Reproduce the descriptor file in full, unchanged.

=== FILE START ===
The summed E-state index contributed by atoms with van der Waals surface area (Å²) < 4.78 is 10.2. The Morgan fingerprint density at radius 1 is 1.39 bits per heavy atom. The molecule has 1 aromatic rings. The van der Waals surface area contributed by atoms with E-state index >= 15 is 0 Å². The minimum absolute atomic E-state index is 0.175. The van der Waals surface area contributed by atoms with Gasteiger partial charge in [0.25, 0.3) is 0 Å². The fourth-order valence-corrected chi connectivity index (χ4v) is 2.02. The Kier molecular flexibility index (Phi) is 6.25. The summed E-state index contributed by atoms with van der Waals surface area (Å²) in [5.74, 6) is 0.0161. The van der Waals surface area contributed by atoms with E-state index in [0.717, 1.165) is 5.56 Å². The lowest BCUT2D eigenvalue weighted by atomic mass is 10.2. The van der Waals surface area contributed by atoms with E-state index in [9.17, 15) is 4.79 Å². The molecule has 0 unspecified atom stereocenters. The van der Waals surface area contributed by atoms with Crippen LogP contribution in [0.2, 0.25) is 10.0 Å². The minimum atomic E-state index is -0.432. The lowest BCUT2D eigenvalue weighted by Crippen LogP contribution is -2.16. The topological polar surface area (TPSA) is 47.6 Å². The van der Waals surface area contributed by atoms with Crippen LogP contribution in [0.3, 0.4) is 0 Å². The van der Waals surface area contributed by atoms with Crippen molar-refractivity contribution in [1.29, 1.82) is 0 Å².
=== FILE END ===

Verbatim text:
The summed E-state index contributed by atoms with van der Waals surface area (Å²) < 4.78 is 10.2. The Morgan fingerprint density at radius 1 is 1.39 bits per heavy atom. The molecule has 1 aromatic rings. The van der Waals surface area contributed by atoms with E-state index >= 15 is 0 Å². The minimum absolute atomic E-state index is 0.175. The van der Waals surface area contributed by atoms with Gasteiger partial charge in [0.25, 0.3) is 0 Å². The fourth-order valence-corrected chi connectivity index (χ4v) is 2.02. The Kier molecular flexibility index (Phi) is 6.25. The summed E-state index contributed by atoms with van der Waals surface area (Å²) in [5.74, 6) is 0.0161. The van der Waals surface area contributed by atoms with E-state index in [0.717, 1.165) is 5.56 Å². The lowest BCUT2D eigenvalue weighted by atomic mass is 10.2. The van der Waals surface area contributed by atoms with E-state index in [9.17, 15) is 4.79 Å². The molecule has 0 unspecified atom stereocenters. The van der Waals surface area contributed by atoms with Crippen LogP contribution in [0.2, 0.25) is 10.0 Å². The minimum atomic E-state index is -0.432. The lowest BCUT2D eigenvalue weighted by Crippen LogP contribution is -2.16. The topological polar surface area (TPSA) is 47.6 Å². The van der Waals surface area contributed by atoms with Crippen LogP contribution in [0.3, 0.4) is 0 Å². The van der Waals surface area contributed by atoms with Crippen molar-refractivity contribution in [1.29, 1.82) is 0 Å².